GMN - Your Arts Network
GMN - Your Arts Network ClassicalPlus
Home Artists Composers Webcasts Downloads News Shop Contests Forums

 Websites
GMN
JazzPlus

 GMN Premium
 Classical Radio
 Features
 Classical Forum
 Links
SUBSCRIBE
 
FREE Newsletter
'

SEARCH
The GMN Shop
The MediaPlayer
Content Archive
Free Music
Grove Dictionary
All Searches

Email This Page Email This Page

MEMBERS
 New User Sign Up
 Sign In
 Select a Player

Piano Sonata No.28 in A Major Op.101

Ludwig van Beethoven

Beethoven: Sonata No. 28 in A major, Op. 101

With this work we enter the last group of Beethoven's 32 published sonatas: the five that belong to his 'third period'. It was composed between 1813 and 1816 and published in February 1817 by Steiner in Vienna, with a dedication to Baroness Dorothea von Ertmann, an amateur pianist whose musicianship was such that Beethoven called her his 'dear Dorothea Cecilia'. This sonata reverts to the style of the first two of Beethoven's early sonatas 'quasi una fantasia', Op. 27, No.1, in using three short movements to preface a full-scale finale, and in the somewhat free nature of the movements themselves.

It opens with a gentle Allegretto in extremely condensed sonata form which, in addition to its Italian tempo-direction, bears Beethoven's instructions in German that it should be played 'in a fairly lively manner, and with deep feeling'. Next comes a scherzo-like movement in F major, in angular march-rhythm, with a contrasting trio section in B-flat major, which is largely in canon.

The A minor Adagio which begins the last movement is marked 'slow and full of longing', but it lasts no more than a score of bars before dissolving in a little cadenza. The Allegro thus introduced is a sonata-form movement, but with a strong vein of counterpoint running through it. The main theme pursues the fondness for canonic imitation already noticed in the first movement, and quickly ousts the second subject. The long development section is almost wholly fugal, and is based on A minor, rising to a tremendous climax in preparation for the recapitulation and the return of the tonic key.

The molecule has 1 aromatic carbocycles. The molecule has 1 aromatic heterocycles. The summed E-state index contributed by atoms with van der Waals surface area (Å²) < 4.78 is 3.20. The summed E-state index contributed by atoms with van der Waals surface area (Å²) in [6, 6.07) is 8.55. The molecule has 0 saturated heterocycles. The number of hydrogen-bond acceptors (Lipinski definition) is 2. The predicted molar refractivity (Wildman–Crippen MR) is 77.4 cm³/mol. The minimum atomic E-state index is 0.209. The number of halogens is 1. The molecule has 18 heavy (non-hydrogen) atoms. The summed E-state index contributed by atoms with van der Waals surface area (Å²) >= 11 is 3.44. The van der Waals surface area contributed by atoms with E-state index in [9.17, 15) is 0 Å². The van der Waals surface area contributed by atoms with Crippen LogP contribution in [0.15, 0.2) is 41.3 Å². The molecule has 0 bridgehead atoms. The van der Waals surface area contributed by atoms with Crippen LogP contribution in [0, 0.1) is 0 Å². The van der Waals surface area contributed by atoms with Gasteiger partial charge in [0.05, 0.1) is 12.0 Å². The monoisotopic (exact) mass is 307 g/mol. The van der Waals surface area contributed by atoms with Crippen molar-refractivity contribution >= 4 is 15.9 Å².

(c) Robin Golding.


 Featured Item


Read more


gmnyour arts network
 GMN.com 
 GMN ClassicalPlus 
 GMN JazzPlus 
Become an Affiliate Contact Us Advertising Links
Home Register Terms of Use Privacy Policy Information Center Help

Copyright © 1999 - 2001 Global Music Network Inc. All Rights Reserved.
Music downloads, audio and video provided for personal, non-commercial use only and may not be re-distributed.

Tue, Dec 12, 2017 3:24:32 AM US EST
back to top
5.078125E-02 Seconds
v4.0b - classicalplus.gmn.com - True
Easynet